New Afro-Canadian TV series shooting in Calgary challenging narratives and industry norms
A new TV drama series being shot in Calgary is a Canadian first, according to its African producer and director.
The African Family is based around a young Afro-Canadian woman who sponsors her husband to come to Canada from Angola, but discovers the truth about their marriage.
It's almost exclusively an all-Black production both behind and in front of the camera, tapping local young talent from Calgary's African community.
"I've always believed we have a lot of good talent in Calgary," said Sylvester Ndumbi, the show's producer.
He said he believes anything is possible here and that Calgary's African talent rivals that of other big Canadian cities.
The cast includes actors originally from places like Nigeria, Congo and Angola.
"Over the summer I had the chance to meet up with local director Bukky Abaniwonda and the more we talked about it, the more I thought maybe it's time for Calgary to have the first of its kind African-Canadian production," Ndumbi said.
He said the show is about telling a different Canadian story while showcasing local acting talent.
"In the mainstream we don't get to see African culture, it's always a narrative that's well-established," Ndumbi said.
Ndumbi wants to disrupt that narrative.
'We can do it right here'
Ndumbi said as well as challenging narratives, the production also challenges the belief that filmmakers need to travel to Vancouver or Toronto to pull off a production like this.
"We saying, no, we can do it right here," he said. "There's always this stereotype of Calgary with the Stampede and cowboys, but there's another side where lots of Africans live here and they have lives going on, it's like a world of its own.
"People can see how Africans view the world."
The production has also been helping local businesses struggling with the COVID-19 pandemic, using their businesses as shooting locations and investing in the community.
The production has invested $200,000 into Alberta's economy so far and has supported 50 jobs, according to Ndumbi.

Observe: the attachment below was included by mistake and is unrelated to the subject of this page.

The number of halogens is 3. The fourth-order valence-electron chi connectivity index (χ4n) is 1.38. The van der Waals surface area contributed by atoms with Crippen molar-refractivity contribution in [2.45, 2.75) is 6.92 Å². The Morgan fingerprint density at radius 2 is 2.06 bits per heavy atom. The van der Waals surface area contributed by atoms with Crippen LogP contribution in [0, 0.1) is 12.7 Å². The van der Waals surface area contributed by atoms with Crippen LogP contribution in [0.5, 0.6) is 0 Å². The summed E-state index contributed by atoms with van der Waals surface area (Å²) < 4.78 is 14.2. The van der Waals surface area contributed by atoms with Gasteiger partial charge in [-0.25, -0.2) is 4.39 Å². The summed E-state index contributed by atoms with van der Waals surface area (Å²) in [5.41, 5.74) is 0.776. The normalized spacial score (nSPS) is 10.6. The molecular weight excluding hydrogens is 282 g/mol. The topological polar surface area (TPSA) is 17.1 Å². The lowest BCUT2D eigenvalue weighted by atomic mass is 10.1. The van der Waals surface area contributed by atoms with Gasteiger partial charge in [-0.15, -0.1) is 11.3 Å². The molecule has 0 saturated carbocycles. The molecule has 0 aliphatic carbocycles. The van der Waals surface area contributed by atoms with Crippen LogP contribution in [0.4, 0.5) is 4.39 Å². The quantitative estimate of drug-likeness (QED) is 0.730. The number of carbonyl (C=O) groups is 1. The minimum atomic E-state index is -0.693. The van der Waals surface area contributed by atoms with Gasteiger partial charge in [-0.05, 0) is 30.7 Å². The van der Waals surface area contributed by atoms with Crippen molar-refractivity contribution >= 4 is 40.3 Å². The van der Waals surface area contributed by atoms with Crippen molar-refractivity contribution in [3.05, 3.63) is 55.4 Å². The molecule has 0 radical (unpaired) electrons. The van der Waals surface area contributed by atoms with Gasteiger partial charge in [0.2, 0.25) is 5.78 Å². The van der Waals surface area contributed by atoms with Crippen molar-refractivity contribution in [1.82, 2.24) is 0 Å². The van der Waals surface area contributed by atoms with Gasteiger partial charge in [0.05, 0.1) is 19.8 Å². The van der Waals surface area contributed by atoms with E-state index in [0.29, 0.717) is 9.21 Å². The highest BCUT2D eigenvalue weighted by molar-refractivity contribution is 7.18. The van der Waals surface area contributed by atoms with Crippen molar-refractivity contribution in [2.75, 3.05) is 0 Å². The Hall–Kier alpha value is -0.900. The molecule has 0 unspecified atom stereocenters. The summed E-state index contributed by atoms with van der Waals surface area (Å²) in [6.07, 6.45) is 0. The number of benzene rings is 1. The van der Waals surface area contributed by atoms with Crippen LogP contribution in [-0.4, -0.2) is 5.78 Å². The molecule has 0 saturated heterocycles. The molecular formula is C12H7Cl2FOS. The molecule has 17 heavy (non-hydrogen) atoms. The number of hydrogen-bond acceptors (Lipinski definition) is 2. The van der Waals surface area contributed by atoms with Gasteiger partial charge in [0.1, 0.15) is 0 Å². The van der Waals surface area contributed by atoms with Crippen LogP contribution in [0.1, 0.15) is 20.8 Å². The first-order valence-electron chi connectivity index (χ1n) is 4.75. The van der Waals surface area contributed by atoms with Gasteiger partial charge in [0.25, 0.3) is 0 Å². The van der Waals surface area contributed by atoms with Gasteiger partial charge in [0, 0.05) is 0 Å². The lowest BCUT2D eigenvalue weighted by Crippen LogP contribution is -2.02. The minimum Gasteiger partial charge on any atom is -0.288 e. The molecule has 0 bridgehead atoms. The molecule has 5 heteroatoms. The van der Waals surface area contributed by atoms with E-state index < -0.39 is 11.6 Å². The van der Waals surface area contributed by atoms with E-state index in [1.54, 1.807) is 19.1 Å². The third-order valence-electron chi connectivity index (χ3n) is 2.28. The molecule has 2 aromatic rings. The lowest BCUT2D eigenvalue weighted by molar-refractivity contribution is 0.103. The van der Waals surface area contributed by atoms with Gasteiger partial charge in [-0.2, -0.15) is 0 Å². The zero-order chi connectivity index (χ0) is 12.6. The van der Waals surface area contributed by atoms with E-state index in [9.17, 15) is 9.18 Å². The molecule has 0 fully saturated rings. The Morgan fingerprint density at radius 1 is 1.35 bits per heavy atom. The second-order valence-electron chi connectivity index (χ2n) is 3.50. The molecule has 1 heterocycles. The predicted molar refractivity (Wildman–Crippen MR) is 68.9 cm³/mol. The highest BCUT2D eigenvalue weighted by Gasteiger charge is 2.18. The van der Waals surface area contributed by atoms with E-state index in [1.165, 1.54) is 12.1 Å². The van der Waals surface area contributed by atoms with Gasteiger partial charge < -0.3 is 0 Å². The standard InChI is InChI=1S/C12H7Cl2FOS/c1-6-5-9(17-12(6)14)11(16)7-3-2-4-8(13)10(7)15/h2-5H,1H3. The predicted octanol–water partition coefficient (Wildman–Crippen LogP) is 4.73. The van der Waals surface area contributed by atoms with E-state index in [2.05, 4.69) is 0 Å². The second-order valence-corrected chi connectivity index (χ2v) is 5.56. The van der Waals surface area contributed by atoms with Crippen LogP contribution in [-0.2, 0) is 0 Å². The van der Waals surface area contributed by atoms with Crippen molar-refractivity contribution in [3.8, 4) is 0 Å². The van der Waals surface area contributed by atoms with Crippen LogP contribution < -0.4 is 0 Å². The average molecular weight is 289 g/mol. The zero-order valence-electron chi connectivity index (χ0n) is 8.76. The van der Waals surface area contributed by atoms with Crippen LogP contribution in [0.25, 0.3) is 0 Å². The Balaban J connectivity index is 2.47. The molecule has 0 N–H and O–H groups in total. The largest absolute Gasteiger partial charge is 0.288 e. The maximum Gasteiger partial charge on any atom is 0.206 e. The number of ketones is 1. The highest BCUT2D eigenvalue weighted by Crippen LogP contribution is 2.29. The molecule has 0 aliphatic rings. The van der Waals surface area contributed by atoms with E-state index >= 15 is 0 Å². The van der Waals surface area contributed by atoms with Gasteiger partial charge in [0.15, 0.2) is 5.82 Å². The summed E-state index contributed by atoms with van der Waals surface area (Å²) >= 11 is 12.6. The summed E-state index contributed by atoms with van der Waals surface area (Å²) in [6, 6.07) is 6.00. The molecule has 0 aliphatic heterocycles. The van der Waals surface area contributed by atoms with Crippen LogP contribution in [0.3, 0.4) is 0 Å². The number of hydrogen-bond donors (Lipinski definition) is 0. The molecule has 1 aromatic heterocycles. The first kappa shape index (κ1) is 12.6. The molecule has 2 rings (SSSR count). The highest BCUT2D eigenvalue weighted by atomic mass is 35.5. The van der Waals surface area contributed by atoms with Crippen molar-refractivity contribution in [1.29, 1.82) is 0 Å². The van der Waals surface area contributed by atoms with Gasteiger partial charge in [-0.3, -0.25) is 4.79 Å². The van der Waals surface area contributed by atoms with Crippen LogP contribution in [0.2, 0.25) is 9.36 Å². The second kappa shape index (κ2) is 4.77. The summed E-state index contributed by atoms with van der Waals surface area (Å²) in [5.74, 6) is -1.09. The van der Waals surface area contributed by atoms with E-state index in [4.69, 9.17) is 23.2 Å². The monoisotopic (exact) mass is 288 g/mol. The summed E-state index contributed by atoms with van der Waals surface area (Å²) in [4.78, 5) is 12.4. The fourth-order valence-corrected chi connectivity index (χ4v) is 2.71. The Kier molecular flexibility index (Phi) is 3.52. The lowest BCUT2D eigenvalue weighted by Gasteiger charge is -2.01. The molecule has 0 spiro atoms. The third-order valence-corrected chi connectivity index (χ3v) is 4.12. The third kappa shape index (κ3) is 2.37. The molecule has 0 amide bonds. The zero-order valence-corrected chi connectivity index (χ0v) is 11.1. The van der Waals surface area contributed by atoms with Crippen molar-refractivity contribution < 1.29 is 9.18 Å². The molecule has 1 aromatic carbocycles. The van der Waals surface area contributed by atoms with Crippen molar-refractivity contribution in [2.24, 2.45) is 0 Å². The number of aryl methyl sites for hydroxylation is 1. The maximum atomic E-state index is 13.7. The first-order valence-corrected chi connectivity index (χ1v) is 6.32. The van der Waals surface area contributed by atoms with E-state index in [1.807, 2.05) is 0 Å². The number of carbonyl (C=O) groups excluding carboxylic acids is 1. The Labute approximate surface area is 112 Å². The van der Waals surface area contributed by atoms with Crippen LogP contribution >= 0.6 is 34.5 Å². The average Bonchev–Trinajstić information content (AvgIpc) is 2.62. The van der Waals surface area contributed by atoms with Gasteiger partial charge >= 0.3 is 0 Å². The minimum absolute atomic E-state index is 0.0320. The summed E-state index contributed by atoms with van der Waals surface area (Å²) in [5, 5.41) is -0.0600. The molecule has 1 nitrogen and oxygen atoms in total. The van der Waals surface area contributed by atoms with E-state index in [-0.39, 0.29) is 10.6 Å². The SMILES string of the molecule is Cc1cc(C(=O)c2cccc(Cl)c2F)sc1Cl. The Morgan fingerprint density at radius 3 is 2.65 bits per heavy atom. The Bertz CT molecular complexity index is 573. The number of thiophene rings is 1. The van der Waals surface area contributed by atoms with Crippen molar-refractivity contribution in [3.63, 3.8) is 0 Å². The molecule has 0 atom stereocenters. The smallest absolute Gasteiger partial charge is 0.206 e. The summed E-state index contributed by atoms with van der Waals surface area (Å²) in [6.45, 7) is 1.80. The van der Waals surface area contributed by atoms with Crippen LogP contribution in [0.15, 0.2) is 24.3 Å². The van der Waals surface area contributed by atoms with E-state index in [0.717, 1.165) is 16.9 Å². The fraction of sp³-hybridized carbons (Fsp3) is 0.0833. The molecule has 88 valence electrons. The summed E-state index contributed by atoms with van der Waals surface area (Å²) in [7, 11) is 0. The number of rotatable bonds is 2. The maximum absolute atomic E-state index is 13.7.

Once the series is done, the team behind it needs to find it a home, which will involve pitching to TV networks. It could be on the air by next September.
The show's director Bukky Abaniwonda has worked in the industry for the past five years, both in front of and behind the camera. Abaniwonda has worked on short films, feature films and web series.
"It's so important to me because I'm originally from Nigeria and I travelled back there because of a lack of opportunity here and I didn't want to do that anymore, Canada is my home now," Abaniwonda said.
"I've been told to move to Toronto or Vancouver to establish your career, but I wanted to do something here. And it also opens up opportunities, helping other talents here."
In front of the camera is an all-Black cast, including lead actor Nikita Kalonji, who said the production is about realizing her dreams growing up.
"There are no words to describe it. My family always said you should be in film and the reaction I'm getting now is, 'This is where you belong,'" said Kalonji.
"I feel truly empowered and honoured to be part of making history."
Kalonji said opportunities for Black actors shouldn't be limited to Toronto and Vancouver.
"We need to start challenging that mentality," she said. "If you have the desire and the passion, then do it."
Kalonji said she also hopes to see more crossover in future, with local Black actors getting more roles in mainstream shows and recognized as actors.
She said she's looking forward to the show's premiere next fall.
For more stories about the experiences of Black Canadians — from anti-Black racism to success stories within the Black community — check out Being Black in Canada, a CBC project Black Canadians can be proud of. You can read more stories here.